Burnt jade cup
A nephrite jade cup, supported on a low foot, the gently rounded sides curving in towards the waist and flaring out again at the rim. The sides are carved with two handles in the form of stylised dragons, with detailed eyes and horns, biting the rim of the small vessel. The stone is of variegated brown, black and oatmeal tones, with small areas of red veining.
The practice of burning jade to make it appear older was quite popular in the Ming and Qing dynasties and is often seen in combination with a form that is inspired by ancient vessels. In the case of the present cup, it is inspired by a bronze ritual bowl of gui form. Both forms of imitating the ancient would have held strong appeal for the informed scholar, who probably would have used this small cup as a water vessel on his desk. Jade cups adorned with stylised dragon handles first appear in the Song dynasty, although as a rule the dragon’s heads turn outwards instead of facing the cup: for example a ten-sided jade cup in the collection of the Palace Museum, Beijing. Three comparable Qing dynasty examples with similar design of the dragon handles, including one jade and two agate cups, were previously in the Qing Court collection and are now in the collection of the National Palace Museum, Taipei (fig. 1). A jade cup with two boy-shaped handles, similarly enhanced with a burning technique to acquire the archaic atmosphere, was made in the early Qing dynasty and was highly appreciated by the Qianlong Emperor (1736 – 1795); it is now in the collection of the Palace Museum, Beijing.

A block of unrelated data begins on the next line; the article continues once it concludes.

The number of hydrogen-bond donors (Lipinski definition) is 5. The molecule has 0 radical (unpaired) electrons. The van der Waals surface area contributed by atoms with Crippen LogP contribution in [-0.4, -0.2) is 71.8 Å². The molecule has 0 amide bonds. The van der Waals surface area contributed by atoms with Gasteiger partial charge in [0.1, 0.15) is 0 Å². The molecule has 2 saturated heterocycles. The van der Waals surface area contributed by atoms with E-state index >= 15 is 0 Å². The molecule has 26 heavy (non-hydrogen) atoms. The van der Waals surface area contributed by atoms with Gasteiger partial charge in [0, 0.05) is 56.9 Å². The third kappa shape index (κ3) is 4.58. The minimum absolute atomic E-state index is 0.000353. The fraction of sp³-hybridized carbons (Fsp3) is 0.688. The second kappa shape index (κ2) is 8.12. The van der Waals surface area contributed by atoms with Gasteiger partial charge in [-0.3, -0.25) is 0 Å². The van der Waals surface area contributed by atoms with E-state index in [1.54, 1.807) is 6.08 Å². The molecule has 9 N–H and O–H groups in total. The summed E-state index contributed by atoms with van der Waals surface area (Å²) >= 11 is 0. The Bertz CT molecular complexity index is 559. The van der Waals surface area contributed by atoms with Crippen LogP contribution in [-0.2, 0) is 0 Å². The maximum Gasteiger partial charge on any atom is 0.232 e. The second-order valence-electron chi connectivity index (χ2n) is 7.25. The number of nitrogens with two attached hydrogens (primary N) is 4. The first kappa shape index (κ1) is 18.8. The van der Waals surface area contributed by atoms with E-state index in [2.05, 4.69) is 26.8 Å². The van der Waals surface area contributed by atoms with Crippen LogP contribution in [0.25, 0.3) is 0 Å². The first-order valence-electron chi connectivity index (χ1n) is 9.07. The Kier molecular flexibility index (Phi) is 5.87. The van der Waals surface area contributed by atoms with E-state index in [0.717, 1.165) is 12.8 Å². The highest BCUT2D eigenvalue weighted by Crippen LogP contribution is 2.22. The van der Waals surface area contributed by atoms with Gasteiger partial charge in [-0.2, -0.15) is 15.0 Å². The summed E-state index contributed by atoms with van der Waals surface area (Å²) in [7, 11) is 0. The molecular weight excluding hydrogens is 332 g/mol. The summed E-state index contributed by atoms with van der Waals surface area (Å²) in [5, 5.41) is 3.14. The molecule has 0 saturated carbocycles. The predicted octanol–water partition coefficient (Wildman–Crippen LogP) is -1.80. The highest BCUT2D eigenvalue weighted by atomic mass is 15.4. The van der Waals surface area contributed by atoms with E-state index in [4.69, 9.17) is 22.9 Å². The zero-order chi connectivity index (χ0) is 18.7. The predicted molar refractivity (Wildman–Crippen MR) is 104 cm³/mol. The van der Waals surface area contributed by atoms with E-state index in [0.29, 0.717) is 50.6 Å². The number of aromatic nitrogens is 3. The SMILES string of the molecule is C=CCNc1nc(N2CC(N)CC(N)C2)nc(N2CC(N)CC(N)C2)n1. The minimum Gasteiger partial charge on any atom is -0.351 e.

Provenance: Spink & Son Ltd, London
Private collection, UK
- The Complete Collection of Treasures of the Palace Museum- Vol.41 Jadeware (II), Shangwu yinshu guan, Hong Kong, 1995, no. 102, p. 118
- The National Palace Museum, Taipei online collection archive: nos. 故玉 3784 & 故雜 40 & 306
- The Complete Collection of Treasures of the Palace Museum- Vol.42 Jadeware (III), Shangwu yinshu guan, Hong Kong, 1995, no. 202, p. 247
清 十八 世紀
長：7.6 公分 高：3.5 公分
來源：倫敦Spink & Son Ltd。英國私人收藏。